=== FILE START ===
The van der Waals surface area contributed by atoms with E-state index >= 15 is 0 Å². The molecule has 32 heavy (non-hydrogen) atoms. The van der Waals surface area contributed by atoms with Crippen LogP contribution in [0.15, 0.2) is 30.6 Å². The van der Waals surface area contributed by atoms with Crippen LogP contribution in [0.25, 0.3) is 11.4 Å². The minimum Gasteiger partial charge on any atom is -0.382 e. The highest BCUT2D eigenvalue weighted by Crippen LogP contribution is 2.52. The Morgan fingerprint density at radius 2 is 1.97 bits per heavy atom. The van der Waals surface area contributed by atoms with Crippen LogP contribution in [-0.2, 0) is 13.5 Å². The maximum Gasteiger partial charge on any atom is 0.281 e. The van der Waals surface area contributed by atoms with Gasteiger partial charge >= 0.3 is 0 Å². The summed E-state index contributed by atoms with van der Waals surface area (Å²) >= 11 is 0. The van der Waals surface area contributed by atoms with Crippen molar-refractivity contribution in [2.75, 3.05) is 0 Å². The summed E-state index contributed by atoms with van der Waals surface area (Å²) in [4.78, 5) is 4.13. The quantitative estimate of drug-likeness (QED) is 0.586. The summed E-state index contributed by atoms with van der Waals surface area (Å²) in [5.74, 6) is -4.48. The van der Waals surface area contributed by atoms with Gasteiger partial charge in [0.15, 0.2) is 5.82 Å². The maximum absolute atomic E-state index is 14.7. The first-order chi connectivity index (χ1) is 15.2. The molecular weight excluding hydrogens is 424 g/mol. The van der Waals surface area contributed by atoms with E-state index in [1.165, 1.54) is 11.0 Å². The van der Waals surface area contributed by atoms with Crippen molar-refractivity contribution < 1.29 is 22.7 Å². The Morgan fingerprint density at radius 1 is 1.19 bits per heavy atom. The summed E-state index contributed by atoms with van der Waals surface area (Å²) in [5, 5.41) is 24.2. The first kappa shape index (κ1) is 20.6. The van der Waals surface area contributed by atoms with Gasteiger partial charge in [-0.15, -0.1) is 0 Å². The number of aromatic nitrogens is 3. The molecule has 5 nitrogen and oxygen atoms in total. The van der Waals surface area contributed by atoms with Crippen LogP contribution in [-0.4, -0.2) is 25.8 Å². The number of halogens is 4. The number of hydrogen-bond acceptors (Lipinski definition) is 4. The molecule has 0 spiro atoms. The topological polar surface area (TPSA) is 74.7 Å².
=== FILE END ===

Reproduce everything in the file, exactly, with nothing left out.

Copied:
The van der Waals surface area contributed by atoms with E-state index >= 15 is 0 Å². The molecule has 32 heavy (non-hydrogen) atoms. The van der Waals surface area contributed by atoms with Crippen LogP contribution in [0.15, 0.2) is 30.6 Å². The van der Waals surface area contributed by atoms with Crippen LogP contribution in [0.25, 0.3) is 11.4 Å². The minimum Gasteiger partial charge on any atom is -0.382 e. The highest BCUT2D eigenvalue weighted by Crippen LogP contribution is 2.52. The Morgan fingerprint density at radius 2 is 1.97 bits per heavy atom. The van der Waals surface area contributed by atoms with Crippen LogP contribution in [-0.2, 0) is 13.5 Å². The maximum Gasteiger partial charge on any atom is 0.281 e. The van der Waals surface area contributed by atoms with Gasteiger partial charge >= 0.3 is 0 Å². The summed E-state index contributed by atoms with van der Waals surface area (Å²) >= 11 is 0. The van der Waals surface area contributed by atoms with Crippen molar-refractivity contribution in [2.75, 3.05) is 0 Å². The summed E-state index contributed by atoms with van der Waals surface area (Å²) in [4.78, 5) is 4.13. The quantitative estimate of drug-likeness (QED) is 0.586. The summed E-state index contributed by atoms with van der Waals surface area (Å²) in [5.74, 6) is -4.48. The van der Waals surface area contributed by atoms with Gasteiger partial charge in [0.15, 0.2) is 5.82 Å². The maximum absolute atomic E-state index is 14.7. The first-order chi connectivity index (χ1) is 15.2. The molecular weight excluding hydrogens is 424 g/mol. The van der Waals surface area contributed by atoms with E-state index in [1.165, 1.54) is 11.0 Å². The van der Waals surface area contributed by atoms with Crippen molar-refractivity contribution < 1.29 is 22.7 Å². The Morgan fingerprint density at radius 1 is 1.19 bits per heavy atom. The summed E-state index contributed by atoms with van der Waals surface area (Å²) in [5, 5.41) is 24.2. The first kappa shape index (κ1) is 20.6. The van der Waals surface area contributed by atoms with Gasteiger partial charge in [-0.15, -0.1) is 0 Å². The number of aromatic nitrogens is 3. The molecule has 5 nitrogen and oxygen atoms in total. The van der Waals surface area contributed by atoms with Crippen LogP contribution in [-0.4, -0.2) is 25.8 Å². The number of halogens is 4. The number of hydrogen-bond acceptors (Lipinski definition) is 4. The molecule has 0 spiro atoms. The topological polar surface area (TPSA) is 74.7 Å².